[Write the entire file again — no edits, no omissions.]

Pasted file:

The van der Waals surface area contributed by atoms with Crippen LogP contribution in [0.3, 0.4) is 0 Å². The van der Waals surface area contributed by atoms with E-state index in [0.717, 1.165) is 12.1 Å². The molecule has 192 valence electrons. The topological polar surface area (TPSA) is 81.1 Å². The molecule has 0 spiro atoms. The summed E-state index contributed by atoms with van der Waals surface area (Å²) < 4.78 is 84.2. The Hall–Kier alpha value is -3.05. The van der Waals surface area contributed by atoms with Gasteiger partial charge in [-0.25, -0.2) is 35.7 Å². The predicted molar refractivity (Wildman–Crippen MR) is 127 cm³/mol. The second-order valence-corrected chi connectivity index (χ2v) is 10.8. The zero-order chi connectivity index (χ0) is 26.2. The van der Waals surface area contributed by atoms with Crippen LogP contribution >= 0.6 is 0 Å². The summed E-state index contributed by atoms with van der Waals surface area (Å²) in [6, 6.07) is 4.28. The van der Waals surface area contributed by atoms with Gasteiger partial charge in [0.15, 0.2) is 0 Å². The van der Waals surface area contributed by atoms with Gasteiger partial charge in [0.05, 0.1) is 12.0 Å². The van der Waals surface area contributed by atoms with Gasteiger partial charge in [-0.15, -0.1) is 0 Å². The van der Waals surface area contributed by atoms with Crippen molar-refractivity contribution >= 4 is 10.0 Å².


The van der Waals surface area contributed by atoms with Crippen LogP contribution in [0.3, 0.4) is 0 Å². The van der Waals surface area contributed by atoms with E-state index in [0.717, 1.165) is 12.1 Å². The molecule has 192 valence electrons. The topological polar surface area (TPSA) is 81.1 Å². The molecule has 0 spiro atoms. The summed E-state index contributed by atoms with van der Waals surface area (Å²) < 4.78 is 84.2. The Hall–Kier alpha value is -3.05. The van der Waals surface area contributed by atoms with Gasteiger partial charge in [-0.25, -0.2) is 35.7 Å². The predicted molar refractivity (Wildman–Crippen MR) is 127 cm³/mol. The second-order valence-corrected chi connectivity index (χ2v) is 10.8. The zero-order chi connectivity index (χ0) is 26.2. The van der Waals surface area contributed by atoms with Crippen LogP contribution >= 0.6 is 0 Å². The summed E-state index contributed by atoms with van der Waals surface area (Å²) in [6, 6.07) is 4.28. The van der Waals surface area contributed by atoms with Gasteiger partial charge in [0.15, 0.2) is 0 Å². The van der Waals surface area contributed by atoms with Gasteiger partial charge in [0.05, 0.1) is 12.0 Å². The van der Waals surface area contributed by atoms with Gasteiger partial charge in [-0.15, -0.1) is 0 Å². The van der Waals surface area contributed by atoms with Crippen molar-refractivity contribution >= 4 is 10.0 Å².